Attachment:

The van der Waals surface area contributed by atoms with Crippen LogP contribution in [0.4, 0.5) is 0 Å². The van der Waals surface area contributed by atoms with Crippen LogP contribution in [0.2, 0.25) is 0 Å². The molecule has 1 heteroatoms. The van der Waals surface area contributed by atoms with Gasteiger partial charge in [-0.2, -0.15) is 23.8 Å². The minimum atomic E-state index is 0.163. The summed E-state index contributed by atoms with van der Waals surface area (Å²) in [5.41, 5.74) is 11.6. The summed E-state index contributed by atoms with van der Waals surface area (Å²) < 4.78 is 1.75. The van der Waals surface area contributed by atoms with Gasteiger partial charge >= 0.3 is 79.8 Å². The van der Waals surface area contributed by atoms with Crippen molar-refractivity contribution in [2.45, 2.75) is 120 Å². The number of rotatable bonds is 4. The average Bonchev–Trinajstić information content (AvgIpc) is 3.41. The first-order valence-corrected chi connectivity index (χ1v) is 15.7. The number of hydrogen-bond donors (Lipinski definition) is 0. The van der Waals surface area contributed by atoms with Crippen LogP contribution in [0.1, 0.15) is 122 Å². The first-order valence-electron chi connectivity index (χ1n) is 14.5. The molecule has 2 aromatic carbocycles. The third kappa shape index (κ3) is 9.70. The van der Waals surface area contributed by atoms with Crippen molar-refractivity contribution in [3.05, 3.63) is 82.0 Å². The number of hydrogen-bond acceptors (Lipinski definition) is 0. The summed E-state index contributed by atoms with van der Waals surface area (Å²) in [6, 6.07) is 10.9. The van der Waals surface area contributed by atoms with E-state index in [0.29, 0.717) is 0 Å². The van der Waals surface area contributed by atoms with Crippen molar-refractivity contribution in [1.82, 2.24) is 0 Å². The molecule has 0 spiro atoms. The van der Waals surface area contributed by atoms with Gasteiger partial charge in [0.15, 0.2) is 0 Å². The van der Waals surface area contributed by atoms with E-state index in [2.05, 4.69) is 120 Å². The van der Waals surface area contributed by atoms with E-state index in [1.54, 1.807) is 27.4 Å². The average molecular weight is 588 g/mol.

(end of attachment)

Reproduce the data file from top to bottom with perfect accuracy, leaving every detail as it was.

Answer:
The van der Waals surface area contributed by atoms with Crippen LogP contribution in [0.4, 0.5) is 0 Å². The van der Waals surface area contributed by atoms with Crippen LogP contribution in [0.2, 0.25) is 0 Å². The molecule has 1 heteroatoms. The van der Waals surface area contributed by atoms with Gasteiger partial charge in [-0.2, -0.15) is 23.8 Å². The minimum atomic E-state index is 0.163. The summed E-state index contributed by atoms with van der Waals surface area (Å²) in [5.41, 5.74) is 11.6. The summed E-state index contributed by atoms with van der Waals surface area (Å²) < 4.78 is 1.75. The van der Waals surface area contributed by atoms with Gasteiger partial charge >= 0.3 is 79.8 Å². The van der Waals surface area contributed by atoms with Crippen molar-refractivity contribution in [2.45, 2.75) is 120 Å². The number of rotatable bonds is 4. The average Bonchev–Trinajstić information content (AvgIpc) is 3.41. The first-order valence-corrected chi connectivity index (χ1v) is 15.7. The number of hydrogen-bond donors (Lipinski definition) is 0. The van der Waals surface area contributed by atoms with Crippen LogP contribution in [0.1, 0.15) is 122 Å². The first-order valence-electron chi connectivity index (χ1n) is 14.5. The molecule has 2 aromatic carbocycles. The third kappa shape index (κ3) is 9.70. The van der Waals surface area contributed by atoms with Crippen molar-refractivity contribution in [3.05, 3.63) is 82.0 Å². The number of hydrogen-bond acceptors (Lipinski definition) is 0. The summed E-state index contributed by atoms with van der Waals surface area (Å²) in [6, 6.07) is 10.9. The van der Waals surface area contributed by atoms with E-state index in [0.29, 0.717) is 0 Å². The van der Waals surface area contributed by atoms with Crippen molar-refractivity contribution in [1.82, 2.24) is 0 Å². The molecule has 0 spiro atoms. The van der Waals surface area contributed by atoms with Gasteiger partial charge in [0.15, 0.2) is 0 Å². The van der Waals surface area contributed by atoms with E-state index in [2.05, 4.69) is 120 Å². The van der Waals surface area contributed by atoms with E-state index in [1.54, 1.807) is 27.4 Å². The average molecular weight is 588 g/mol.